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I have some trouble reading in a text file (saved in Unicode UTF16-LE) in my PHP script.

My PHP script is saved (for some reasons) in UTF-8.

Here is my code:

$lines = file("./somedir/$filename");

for ($i=0; $i < count($lines); $i++) {
    $lines[$i] = iconv("Unicode", "UTF-8", $lines[$i]); // converting to UTF8

echo "[0]:".$lines[0]; // outputs CORRECT text (like "This is the first line")
echo "[1]:".$lines[1]; // outputs something like çæ¤ææ¬çææ¸ææ°ã

Any idea please? I checked value of count($lines) and it's perfectly correct... Thanks.

OK so I tried iconv("UTF-16", "UTF-8", $lines[$i]);
I also tried iconv("UTF-16LE", "UTF-8", $lines[$i]);
But still no success...

share|improve this question
"Unicode" isn't an encoding, you can't save text in "Unicode", only in specific Unicode encodings (which include UTF-8). – Quentin Feb 26 '13 at 15:22
@Quentin Aah OK! I have it saved in UTF16-LE. But since I didn't find list of encodings in PHP manual (File() function) I made "Unicode" :) What should I put there? – Enriqe Feb 26 '13 at 15:24
stackoverflow.com/questions/15055553/… in windows, when you save file as Unicode, you save him as UTF-16LE. I don't understand why, but that is fact. – user1735111 Feb 26 '13 at 15:26
@Enriqe: If you find out (through comments by others) that your question is missing some important information, edit your question as well, not only put that info into a comment. – hakre Feb 26 '13 at 22:19
In UTF-16, a line ending is 0x000A, while in UTF-8 it is 0x0A. The file() function probably splits on 0x0A, leaving the 0x00 there, which shifts all bytes one byte left, and thus outputs garbage on every second line. You should convert your file to utf-8, before splitting it up by lines or use multibyte extensions. And, yes, I don't understand, which this question got closed. I voted for reopening. – iblue Feb 26 '13 at 22:30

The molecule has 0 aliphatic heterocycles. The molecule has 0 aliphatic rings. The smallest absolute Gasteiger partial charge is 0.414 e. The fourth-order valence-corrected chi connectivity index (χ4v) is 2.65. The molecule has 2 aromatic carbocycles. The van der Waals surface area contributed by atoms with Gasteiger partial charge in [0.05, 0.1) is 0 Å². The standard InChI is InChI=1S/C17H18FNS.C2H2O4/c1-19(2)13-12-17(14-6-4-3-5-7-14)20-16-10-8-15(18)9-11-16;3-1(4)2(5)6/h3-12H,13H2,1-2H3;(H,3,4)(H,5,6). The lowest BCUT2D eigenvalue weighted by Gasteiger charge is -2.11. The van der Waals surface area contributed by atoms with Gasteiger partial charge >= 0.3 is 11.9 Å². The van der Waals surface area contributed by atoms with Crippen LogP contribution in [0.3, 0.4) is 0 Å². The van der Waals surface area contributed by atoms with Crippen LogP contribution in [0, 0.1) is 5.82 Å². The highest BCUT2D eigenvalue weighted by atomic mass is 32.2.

up vote 7 down vote accepted

PHP's file function is not able to read files with the UTF-16LE encoding. It needs to split on the line ending character but PHP does only support single-byte sequences here, UTF-16LE is a multibyte variable-length encoding that is incompatible with the line-splitting procedures encoded into the file function.

So you are using the wrong function for the job. That simple is the answer. Not iconv is the problem here, but just using file.

Instead you need to read in the file into a buffer, get one line after the other out of the buffer and the do the re-encoding to UTF-8.

That starts by learning about the line-separator used in that file. As PHP's file-functions (and string functions as well as the strings itself) are binary based, take the binary sequence in form of a string and the strpos function to locate it.

Then split line by line out of the buffer (re-fill the buffer again from the file if it runs out of bytes) and then you can use iconv as outlined in the manual page (or your question, the example code you have is not looking wrong, just take care you use the right parameters so the encodings are correct).

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That was just a perfect one! Finally answer, not just downvotes :) Thanks dude ! – Enriqe Feb 27 '13 at 7:18
Finally solution to my search! Was trying to get this thing done from weeks tried many things but at last you saved my life! Cheers! – M3Dev Jun 8 at 14:53

Here the code I use to convert Unicode to normal text format.

function ReadUnicodeFile($fn)


$fc = "";

$fh = fopen($fn,"rb") or die("Cannot open file for read: $fn<br>\n");

$flen = filesize($fn);

$bc = fread($fh, $flen);

for ($i=0; $i<$flen; $i++)


$c = substr($bc,$i,1);

if ((ord($c) != 0) && (ord($c) != 13))

  $fc = $fc . $c;


if ((ord(substr($fc,0,1)) == 255) && (ord(substr($fc,1,1)) == 254))

$fc = substr($fc,2);

return ($fc);


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